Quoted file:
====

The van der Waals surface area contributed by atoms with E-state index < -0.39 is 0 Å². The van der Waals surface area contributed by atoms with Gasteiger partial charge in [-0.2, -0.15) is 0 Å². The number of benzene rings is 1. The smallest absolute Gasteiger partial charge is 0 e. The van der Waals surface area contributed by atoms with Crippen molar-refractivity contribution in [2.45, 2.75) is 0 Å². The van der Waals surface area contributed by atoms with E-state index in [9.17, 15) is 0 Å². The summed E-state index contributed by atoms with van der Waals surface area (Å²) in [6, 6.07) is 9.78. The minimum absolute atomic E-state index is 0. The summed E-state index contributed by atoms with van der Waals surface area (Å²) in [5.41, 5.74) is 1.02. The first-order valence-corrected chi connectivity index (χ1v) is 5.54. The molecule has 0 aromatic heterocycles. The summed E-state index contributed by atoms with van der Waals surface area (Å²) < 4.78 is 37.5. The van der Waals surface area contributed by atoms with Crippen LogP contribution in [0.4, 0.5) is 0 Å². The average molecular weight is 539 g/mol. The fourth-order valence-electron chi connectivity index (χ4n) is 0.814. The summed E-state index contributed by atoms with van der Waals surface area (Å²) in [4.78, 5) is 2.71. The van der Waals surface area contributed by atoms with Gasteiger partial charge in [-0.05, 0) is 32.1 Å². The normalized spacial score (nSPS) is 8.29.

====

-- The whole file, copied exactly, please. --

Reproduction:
The van der Waals surface area contributed by atoms with E-state index < -0.39 is 0 Å². The van der Waals surface area contributed by atoms with Gasteiger partial charge in [-0.2, -0.15) is 0 Å². The number of benzene rings is 1. The smallest absolute Gasteiger partial charge is 0 e. The van der Waals surface area contributed by atoms with Crippen molar-refractivity contribution in [2.45, 2.75) is 0 Å². The van der Waals surface area contributed by atoms with E-state index in [9.17, 15) is 0 Å². The summed E-state index contributed by atoms with van der Waals surface area (Å²) in [6, 6.07) is 9.78. The minimum absolute atomic E-state index is 0. The summed E-state index contributed by atoms with van der Waals surface area (Å²) in [5.41, 5.74) is 1.02. The first-order valence-corrected chi connectivity index (χ1v) is 5.54. The molecule has 0 aromatic heterocycles. The summed E-state index contributed by atoms with van der Waals surface area (Å²) < 4.78 is 37.5. The van der Waals surface area contributed by atoms with Crippen LogP contribution in [0.4, 0.5) is 0 Å². The average molecular weight is 539 g/mol. The fourth-order valence-electron chi connectivity index (χ4n) is 0.814. The summed E-state index contributed by atoms with van der Waals surface area (Å²) in [4.78, 5) is 2.71. The van der Waals surface area contributed by atoms with Gasteiger partial charge in [-0.05, 0) is 32.1 Å². The normalized spacial score (nSPS) is 8.29.